Project at a Glance
Title: Evaluation of health effects of toxic air pollutants in a Southern California community: a pilot study.
Principal Investigator / Author(s): Delfino, Ralph J.
Contractor: UC Irvine
Contract Number: 99-302
Research Program Area: Health & Exposure
Topic Areas: Environmental Justice, Health Effects of Air Pollution, Toxic Air Contaminants, Vulnerable Populations
Although acute adverse respiratory effects have been established for EPA criteria air pollutants such as ozone, there is little information on respiratory effects from air pollutants such as volatile organic compounds (VOCs) from outdoor toxic emission sources. We evaluated acute effects of air toxics in school children with asthma and characterized VOC exposures using subject time-activity reports, breath sample GC-MS, and personal, indoor home and outdoor stationary site VOC samplers. We recruited 26 Hispanics, ages 10-16, living in the Huntington Park, East Los Angeles County, an area flanked by major freeways and trucking routes. Subjects filled out symptom diaries and performed peak expiratory flow (PEF) lung maneuvers twice daily, Nov. 1999 to Jan. 2000. Two subjects dropped out, 4 had invalid diary/PEF data, and 1 had no breath samples. Central site measurements were made for VOCs and criteria air pollutant gases daily. On asthma episode and baseline symptom-free days, subjects collected samples of their exhaled breath in evacuated canisters; we analyzed these for 1,1-dichloroethane, benzene, carbon tetrachloride, chloroform, styrene, tetrachloroethylene, toluene, m,p-xylene, o-dichlorobenzene, o-xylene, and p-dichlorobenzene. Personal and indoor home VOC passive samples were collected in four subjects on 34 days. The ratios of breath VOC/indoor VOC were less than 1. Personal exposures were correlated with indoor exposures, but did not correlate with outdoor measurements for most VOCs. Only outdoor benzene, styrene and m,p-xylene on the previous two days appeared to be correlated with current day breath levels. Breath VOCs showed greater within- than between-individual variance. We found positive associations between asthma symptoms and breath concentrations of benzene (93 person-days), but not other VOCs. However, significant adverse effects of ambient VOCs on asthma symptoms (938 person-days) were found for benzene, 1,3-butadiene, ethylbenzene, styrene, tetrachloroethylene, toluene, m,p-xylene, o-xylene, acetone, acetaldehyde and formaldehyde. Symptoms were also positively associated with NO2, SO2 and O3. In a subset of days with particle data available, symptoms were associated with organic and elemental carbon, which notably confounded effects of PM10. Deficits in PEF in relation to pollutant increases were largely not statistically significant. This study has provided valuable insight regarding the measurement methods needed to assess personal VOC exposures and doses in children. Our findings are compatible with the view that many of these pollutants may be markers for a causal mixture of combustion-related pollutants in areas with high traffic density. Results suggest more work is needed on potentially causal air toxics in the pollutant mix from both traffic and industrial sources.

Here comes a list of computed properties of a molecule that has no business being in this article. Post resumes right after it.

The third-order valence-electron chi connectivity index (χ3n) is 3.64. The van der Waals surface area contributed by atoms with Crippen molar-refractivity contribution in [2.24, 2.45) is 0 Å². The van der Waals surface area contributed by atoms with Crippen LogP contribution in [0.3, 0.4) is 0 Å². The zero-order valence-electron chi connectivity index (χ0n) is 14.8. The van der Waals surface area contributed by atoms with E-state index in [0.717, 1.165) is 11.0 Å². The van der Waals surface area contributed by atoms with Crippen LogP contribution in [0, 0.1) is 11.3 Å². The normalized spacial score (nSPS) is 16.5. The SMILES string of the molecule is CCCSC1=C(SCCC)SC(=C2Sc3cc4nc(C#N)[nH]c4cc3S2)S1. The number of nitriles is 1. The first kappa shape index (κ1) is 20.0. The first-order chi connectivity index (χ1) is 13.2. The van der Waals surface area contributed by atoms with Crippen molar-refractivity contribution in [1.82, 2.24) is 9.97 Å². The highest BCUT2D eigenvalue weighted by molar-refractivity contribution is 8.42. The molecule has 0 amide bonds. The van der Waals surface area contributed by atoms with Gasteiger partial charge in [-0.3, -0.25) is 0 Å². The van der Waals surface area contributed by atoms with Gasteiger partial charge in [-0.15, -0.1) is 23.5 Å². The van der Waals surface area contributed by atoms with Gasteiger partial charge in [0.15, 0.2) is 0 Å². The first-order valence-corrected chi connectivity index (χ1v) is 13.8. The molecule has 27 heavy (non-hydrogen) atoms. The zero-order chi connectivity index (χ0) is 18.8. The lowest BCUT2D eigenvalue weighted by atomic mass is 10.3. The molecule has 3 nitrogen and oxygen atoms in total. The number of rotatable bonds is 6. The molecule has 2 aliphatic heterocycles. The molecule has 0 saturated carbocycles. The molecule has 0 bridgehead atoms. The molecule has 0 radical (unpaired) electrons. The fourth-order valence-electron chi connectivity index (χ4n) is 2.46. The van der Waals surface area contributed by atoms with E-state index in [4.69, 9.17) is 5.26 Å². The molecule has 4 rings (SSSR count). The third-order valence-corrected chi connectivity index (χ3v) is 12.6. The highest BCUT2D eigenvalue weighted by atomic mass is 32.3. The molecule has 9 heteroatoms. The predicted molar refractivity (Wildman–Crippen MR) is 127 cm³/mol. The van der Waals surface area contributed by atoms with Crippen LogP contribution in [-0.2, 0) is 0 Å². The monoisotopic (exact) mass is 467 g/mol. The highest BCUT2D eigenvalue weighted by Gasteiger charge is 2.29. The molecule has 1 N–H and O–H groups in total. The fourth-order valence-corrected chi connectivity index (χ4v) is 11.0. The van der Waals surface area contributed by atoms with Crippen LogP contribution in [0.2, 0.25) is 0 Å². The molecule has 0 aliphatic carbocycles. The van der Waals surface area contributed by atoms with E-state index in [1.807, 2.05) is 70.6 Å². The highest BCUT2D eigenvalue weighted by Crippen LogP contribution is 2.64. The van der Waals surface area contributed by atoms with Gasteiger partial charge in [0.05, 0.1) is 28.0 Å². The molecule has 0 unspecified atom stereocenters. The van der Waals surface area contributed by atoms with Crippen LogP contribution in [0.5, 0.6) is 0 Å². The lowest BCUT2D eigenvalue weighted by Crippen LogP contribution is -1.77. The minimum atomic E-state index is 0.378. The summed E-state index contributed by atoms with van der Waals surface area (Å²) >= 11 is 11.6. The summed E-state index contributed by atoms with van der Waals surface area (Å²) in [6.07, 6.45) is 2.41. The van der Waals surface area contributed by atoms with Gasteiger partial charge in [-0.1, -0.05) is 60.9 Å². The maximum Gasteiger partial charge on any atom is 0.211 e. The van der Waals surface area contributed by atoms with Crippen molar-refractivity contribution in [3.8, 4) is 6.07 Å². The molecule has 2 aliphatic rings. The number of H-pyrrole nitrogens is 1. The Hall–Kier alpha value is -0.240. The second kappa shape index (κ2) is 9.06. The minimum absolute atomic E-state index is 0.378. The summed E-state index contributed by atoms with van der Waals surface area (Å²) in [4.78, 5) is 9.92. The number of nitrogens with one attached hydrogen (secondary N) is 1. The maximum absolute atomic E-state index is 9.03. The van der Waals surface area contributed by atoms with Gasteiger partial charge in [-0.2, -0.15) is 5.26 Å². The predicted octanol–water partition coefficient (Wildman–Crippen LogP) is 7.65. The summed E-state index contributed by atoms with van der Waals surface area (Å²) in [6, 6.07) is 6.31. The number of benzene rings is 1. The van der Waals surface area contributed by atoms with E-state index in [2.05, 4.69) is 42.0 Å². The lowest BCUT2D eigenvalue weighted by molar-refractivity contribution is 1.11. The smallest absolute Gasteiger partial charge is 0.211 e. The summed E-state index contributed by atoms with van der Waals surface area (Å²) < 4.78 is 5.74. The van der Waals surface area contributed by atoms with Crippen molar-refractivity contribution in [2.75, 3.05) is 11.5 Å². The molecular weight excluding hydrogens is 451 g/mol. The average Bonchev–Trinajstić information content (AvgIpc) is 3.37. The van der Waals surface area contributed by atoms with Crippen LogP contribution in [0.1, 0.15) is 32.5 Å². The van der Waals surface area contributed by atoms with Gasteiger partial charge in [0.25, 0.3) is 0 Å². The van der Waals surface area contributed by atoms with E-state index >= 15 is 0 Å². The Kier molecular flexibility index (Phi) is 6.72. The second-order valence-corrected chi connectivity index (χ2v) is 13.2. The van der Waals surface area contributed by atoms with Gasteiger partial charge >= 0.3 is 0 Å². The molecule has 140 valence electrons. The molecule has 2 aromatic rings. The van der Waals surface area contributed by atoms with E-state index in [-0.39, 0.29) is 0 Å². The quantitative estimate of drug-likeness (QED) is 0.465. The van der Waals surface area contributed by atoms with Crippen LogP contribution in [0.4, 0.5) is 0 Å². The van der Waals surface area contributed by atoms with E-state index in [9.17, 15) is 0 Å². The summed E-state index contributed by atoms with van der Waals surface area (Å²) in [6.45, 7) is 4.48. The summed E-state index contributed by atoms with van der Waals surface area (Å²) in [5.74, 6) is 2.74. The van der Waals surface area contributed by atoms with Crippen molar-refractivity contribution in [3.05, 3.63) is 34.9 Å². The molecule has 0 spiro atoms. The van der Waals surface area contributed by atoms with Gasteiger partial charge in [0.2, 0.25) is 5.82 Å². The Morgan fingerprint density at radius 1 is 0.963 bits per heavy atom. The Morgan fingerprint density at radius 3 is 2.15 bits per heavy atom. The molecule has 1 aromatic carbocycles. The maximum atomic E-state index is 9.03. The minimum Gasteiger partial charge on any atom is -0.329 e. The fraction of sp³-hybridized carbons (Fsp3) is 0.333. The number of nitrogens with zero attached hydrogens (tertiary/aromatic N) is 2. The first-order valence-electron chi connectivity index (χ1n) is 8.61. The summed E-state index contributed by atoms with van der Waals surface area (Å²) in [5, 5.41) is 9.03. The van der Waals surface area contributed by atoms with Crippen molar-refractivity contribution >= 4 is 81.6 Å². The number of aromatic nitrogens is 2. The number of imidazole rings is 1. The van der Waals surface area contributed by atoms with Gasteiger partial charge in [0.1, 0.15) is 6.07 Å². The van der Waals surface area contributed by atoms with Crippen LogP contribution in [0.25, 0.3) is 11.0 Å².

For questions regarding research reports, contact: Heather Choi at (916) 322-3893
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